Supposedly Trivial math question.

John Shaver bobjohnbob at gmail.com
Thu Oct 3 11:52:00 MDT 2013


Hmm set the 'arbitrary' base as base 2 and just use the bits :)

http://ideone.com/lxkd6c

Not very useful for converting to anything other than base 2 though.

-John Shaver




On Tue, Oct 1, 2013 at 2:48 PM, S. Dale Morrey <sdalemorrey at gmail.com>wrote:

> static count x=1 was supposed to be static count =1;  Then a count++ there
> somewhere before the loop
>
>
> On Tue, Oct 1, 2013 at 2:45 PM, S. Dale Morrey <sdalemorrey at gmail.com
> >wrote:
>
> >
> > The base is arbitrary, meaning if the customer is giving base 10 money
> > then all change must be base 10, i.e. 1's 10s, 100's etc.  As stated
> > earlier each bill is a power of the previous bill, there are no 0.25's or
> > 20's or other Americanisms to deal with.  What we would call 25 cents,
> > would optimally be handled (in base 10) with 2 tens and 5 ones, there
> would
> > not be a 25 coin bill.
> > Near the end he allowed me to just pick a base and lock my answer to
> that,
> > i.e. I no longer had to account for a different base.  So I included that
> > in the instructions upfront.
> >
> > My solution (which I've only recently worked out), looks like this.
> >
> > function makeChange(int base, int amountDue, int amountGiven){
> >
> >           changeDue = amountGiven - amountDue;
> >          return breakBills(changeDue, base);
> > }
> >
> > function breakBills(int amount,int base ){
> >             static count x = 1;
> >             dividend = floor(amount / base);
> >             remainder = amount mod base;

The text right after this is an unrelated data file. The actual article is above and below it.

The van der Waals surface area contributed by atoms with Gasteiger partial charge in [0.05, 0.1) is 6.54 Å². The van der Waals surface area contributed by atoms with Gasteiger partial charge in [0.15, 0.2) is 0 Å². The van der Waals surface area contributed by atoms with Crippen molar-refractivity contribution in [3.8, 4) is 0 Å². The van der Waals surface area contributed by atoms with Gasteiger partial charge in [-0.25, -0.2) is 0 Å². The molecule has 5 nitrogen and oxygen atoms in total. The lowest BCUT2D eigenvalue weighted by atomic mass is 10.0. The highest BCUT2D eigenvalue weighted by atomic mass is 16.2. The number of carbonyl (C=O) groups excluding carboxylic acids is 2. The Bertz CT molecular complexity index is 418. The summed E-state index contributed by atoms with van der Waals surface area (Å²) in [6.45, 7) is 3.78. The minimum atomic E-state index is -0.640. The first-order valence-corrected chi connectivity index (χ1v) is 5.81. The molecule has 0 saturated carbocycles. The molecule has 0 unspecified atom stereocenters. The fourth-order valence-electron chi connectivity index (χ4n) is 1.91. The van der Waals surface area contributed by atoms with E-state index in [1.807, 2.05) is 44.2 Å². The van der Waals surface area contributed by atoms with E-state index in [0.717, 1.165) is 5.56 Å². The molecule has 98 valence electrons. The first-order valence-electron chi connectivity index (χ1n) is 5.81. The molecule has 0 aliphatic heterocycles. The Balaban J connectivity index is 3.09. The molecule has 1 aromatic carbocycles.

> >              if(remainder == 0){
> >                  return;
> >              }else{
> >                   return dividend+"-" + (count * base) + "'s, " +
> > breakBills(remainder,base);
> >              }
> >
> > }
> >
> > Theoretically this might be javascript, frankly it's out of thing air, I
> > haven't tested it yet, but it looks like it should work right?
> >
> > }
> >
> >
> >
> >
> >
> > On Tue, Oct 1, 2013 at 11:18 AM, Levi Pearson <levipearson at gmail.com
> >wrote:
> >
> >> On Tue, Oct 1, 2013 at 11:10 AM, Richard Holden <rholdeniii at gmail.com>
> >> wrote:
> >> > Unless I'm reading it wrong it doesn't actually seem to require all of
> >> the
> >> > division. They say that the smallest fractional unit can be taken to
> be
> >> a
> >> > whole unit, so in the values stated the 123.45 and 1300.00 get changed
> >> to
> >> > whole units as 12345 integer and 130000 integer. That gives us the
> >> > calculation for the integer change as
> >> >
> >> >  130000
> >> > - 12345
> >> > -------
> >> >  117655
> >> >
> >> > To figure out the change we just convert the integer into a string
> >> > (assuming that the language of choice correctly converts) which should
> >> give
> >> > us "117655". If we reverse the string ("556711") and iterate over the
> >> > characters then the index becomes the power to which we raise the
> base.
> >> > i.e. pulling out the second 5 (index value 1) we could output
> 5-(10^1)s
> >> or
> >> > 5-10s, etc. Giving "5-1s 5-10s 6-100s 7-1000s 1-10000s 1-100000s"
> >> >
> >> > To do this in base 2 it just becomes
> >> > 5-(2^0)s 5-(2^1)s 6-(2^2)s 7-(2^3)s 1-(2^4)s 1-(2^5)s
> >> >
> >>
> >> This is true, and is usable if you get the input in the form of a
> >> string in the correct base.  If you get it as a number, either you or
> >> a library function would have to do the divisions in order to convert
> >> the number to a string in the correct base in the first place.  If
> >> that's the case, there's no point in using a string; you might as well
> >> use an array of digit values with the index as the power to which
> >> you'll raise the base before multiplying.  The problem definition is
> >> underspecified with respect to input/output, so it's not clear whether
> >> this approach is valid or not, but it's certainly sound if it is
> >> applicable.
> >>
> >>         --Levi
> >>
> >> /*
> >> PLUG: http://plug.org, #utah on irc.freenode.net
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> >>
> >
> >
>
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